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Saline Co. woman creates fully mobile occupational therapy clinic

Madeline Dunlap started TheraPeds to meet her patients in their natural setting, making it easier on parents who've spent hours sitting at the clinic.

SALINE COUNTY, Ark. — Madeline Dunlap knew she wanted to be an occupational therapist early on. Her skills have grown to become a saving grace for Saline County families. 

Dunlap finds joy in everyday work travel.

"We do not have a clinic," she said. 

Her inspiration to help children is packed into a suitcase that tags along with her from homes to daycares.

TheraPeds is the first fully mobile therapy clinic in Saline County.

It's what parents like Jordan Mathis say is a game-changer for her kids, Maddox and Kenzie, both of whom rely on occupational therapy.

"We sat, sometimes for hours, at clinic," Jordan said.

That is, until she found Madeline.

Madeline's working with Jordan's kids now at their school, Ms. Lisa's Childcare, saving the Mathis family about four clinic trips a week.

"It's very hard when you have multiple kids in therapy to get everybody where they need to be and still be active in the fun things they want to do as well," Jordan explained.

Madeline knows Jordan's struggle all too well. Her brother Jacob, who has special needs, inspired her to create TheraPeds.    

Growing up, Madeline watched her mom struggle to keep up with his therapy appointments.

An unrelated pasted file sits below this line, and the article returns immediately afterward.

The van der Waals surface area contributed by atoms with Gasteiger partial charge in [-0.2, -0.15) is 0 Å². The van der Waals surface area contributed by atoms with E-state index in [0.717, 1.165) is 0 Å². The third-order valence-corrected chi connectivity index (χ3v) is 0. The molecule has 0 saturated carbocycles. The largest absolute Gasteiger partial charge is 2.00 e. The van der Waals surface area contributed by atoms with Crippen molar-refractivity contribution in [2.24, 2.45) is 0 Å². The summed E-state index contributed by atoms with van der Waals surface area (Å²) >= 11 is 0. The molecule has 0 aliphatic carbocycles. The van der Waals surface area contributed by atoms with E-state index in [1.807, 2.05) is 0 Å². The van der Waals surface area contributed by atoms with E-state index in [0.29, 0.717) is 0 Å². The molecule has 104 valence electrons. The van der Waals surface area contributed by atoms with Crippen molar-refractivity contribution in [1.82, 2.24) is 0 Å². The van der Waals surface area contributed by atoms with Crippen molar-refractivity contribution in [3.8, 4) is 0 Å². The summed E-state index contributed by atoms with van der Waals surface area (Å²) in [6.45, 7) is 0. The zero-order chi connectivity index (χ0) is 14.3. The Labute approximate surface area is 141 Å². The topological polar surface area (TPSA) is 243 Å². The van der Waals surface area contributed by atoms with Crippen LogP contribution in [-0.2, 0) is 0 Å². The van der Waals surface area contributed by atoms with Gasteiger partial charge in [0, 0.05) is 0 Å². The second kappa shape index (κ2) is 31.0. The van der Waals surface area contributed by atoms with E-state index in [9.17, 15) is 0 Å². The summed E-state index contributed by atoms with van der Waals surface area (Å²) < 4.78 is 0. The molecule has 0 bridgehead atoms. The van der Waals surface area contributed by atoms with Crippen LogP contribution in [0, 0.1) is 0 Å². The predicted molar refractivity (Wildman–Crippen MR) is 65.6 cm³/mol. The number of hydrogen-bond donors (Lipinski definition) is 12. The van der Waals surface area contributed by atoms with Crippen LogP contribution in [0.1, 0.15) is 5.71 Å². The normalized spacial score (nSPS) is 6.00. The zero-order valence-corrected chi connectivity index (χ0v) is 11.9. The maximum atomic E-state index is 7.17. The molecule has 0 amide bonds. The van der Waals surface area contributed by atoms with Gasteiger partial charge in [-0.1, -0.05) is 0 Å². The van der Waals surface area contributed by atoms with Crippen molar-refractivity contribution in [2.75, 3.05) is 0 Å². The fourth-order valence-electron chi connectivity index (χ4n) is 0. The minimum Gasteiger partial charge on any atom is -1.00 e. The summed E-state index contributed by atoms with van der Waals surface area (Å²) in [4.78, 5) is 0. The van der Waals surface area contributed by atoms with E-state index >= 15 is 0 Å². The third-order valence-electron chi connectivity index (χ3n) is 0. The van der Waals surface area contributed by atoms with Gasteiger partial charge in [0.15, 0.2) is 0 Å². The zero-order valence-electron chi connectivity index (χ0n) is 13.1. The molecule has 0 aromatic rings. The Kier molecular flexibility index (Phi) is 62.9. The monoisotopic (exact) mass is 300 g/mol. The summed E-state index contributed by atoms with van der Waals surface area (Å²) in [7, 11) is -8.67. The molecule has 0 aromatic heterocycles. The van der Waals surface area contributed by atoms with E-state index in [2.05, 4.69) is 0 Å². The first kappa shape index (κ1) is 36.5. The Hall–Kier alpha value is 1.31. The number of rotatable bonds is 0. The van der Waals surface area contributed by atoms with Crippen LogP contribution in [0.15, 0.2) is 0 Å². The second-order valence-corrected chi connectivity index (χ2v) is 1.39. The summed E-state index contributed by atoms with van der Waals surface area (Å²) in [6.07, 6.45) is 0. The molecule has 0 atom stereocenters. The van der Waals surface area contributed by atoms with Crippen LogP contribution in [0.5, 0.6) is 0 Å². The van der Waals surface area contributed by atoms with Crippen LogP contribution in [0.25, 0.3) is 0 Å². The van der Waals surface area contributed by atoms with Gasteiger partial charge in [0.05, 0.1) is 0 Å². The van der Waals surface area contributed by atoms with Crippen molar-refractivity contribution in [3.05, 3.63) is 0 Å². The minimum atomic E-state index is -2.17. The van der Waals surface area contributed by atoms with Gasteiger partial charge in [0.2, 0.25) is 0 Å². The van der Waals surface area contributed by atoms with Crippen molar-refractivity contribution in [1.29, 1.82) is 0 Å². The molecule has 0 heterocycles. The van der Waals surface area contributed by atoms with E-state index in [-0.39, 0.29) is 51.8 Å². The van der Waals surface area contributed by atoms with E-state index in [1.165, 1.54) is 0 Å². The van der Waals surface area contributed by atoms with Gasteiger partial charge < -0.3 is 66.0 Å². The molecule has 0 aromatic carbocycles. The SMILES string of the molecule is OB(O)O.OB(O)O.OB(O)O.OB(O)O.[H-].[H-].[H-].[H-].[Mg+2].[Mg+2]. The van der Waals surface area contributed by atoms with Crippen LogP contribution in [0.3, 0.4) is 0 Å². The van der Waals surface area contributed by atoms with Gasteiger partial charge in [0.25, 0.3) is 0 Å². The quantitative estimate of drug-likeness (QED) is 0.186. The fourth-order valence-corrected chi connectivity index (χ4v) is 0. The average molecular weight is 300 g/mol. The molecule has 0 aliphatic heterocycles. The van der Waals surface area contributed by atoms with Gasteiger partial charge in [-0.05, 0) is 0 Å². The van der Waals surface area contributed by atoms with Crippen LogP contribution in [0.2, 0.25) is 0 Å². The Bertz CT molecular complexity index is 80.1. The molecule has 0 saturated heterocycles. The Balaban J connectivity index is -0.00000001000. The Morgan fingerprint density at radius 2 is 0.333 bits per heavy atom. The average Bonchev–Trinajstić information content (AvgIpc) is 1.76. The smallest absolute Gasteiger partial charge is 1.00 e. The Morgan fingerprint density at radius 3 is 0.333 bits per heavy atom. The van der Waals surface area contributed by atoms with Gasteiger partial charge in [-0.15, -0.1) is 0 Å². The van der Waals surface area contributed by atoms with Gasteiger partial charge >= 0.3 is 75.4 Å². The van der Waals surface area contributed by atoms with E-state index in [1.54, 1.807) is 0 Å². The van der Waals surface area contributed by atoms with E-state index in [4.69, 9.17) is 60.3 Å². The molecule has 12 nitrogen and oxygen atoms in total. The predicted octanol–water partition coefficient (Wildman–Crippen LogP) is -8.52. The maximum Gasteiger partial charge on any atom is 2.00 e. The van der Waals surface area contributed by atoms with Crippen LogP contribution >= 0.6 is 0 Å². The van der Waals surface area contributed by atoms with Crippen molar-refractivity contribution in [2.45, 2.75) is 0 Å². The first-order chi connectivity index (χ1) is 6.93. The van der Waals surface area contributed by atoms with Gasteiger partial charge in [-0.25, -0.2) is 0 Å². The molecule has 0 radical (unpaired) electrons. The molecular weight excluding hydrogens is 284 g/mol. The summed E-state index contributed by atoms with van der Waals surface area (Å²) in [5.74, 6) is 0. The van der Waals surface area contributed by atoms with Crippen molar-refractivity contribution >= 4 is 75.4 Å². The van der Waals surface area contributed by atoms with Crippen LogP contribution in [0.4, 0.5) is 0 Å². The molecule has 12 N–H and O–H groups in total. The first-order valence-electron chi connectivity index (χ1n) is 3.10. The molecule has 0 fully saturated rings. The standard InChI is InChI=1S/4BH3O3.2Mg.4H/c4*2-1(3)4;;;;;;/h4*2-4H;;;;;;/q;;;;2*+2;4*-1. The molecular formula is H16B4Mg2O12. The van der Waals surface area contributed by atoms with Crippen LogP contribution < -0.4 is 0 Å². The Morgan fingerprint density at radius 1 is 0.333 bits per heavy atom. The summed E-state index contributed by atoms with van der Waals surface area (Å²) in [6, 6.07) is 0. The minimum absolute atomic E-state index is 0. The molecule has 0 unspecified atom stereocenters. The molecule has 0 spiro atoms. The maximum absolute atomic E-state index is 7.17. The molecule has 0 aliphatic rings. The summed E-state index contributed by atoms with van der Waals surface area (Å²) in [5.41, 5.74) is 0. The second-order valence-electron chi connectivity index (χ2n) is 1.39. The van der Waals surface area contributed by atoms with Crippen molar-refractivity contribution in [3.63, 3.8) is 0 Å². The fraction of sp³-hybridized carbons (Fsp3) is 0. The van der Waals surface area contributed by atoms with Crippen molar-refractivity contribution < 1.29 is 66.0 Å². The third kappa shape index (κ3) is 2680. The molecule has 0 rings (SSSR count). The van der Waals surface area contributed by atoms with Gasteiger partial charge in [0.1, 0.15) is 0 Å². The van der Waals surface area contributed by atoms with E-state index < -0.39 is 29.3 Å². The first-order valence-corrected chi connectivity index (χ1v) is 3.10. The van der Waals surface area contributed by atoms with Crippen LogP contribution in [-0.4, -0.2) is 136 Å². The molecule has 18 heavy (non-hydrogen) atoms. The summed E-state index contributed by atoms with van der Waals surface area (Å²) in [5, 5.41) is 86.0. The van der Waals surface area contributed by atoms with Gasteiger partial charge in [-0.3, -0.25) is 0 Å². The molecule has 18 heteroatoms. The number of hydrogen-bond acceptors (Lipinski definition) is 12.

"It was difficult for her to work a full-time job, so she was literally living at the clinic," Madeline said. 

So now, Madeline meets her patients in their natural setting for convenience, but also for better learning. 

"Kenzie Mae has more fine motor issues; Maddox is more sensory," Jordan said. 

Jordan's children are different, each requiring specific learning techniques. Some days they sort colors; other days, they work on movements. 

And teachers at their school are noticing a difference in the classroom.

"They are so independently working on something and it's just quiet," said Tara Byram, director and curriculum coordinator at Ms. Lisa's Childcare.

Like a domino effect, Ms. Lisa's has picked up on Maddox and Kenzie's success from mobile therapy.

Teachers there are now implementing many of Madeline's learning techniques to help other children grow.

"They think it's just a game. They don't know we are actually doing therapeutic stuff," Byram said. 

Madeline's next goal is to expand to rural counties that don't have access to therapy. 

She said the cost of TheraPeds is covered by a number of insurance companies. 

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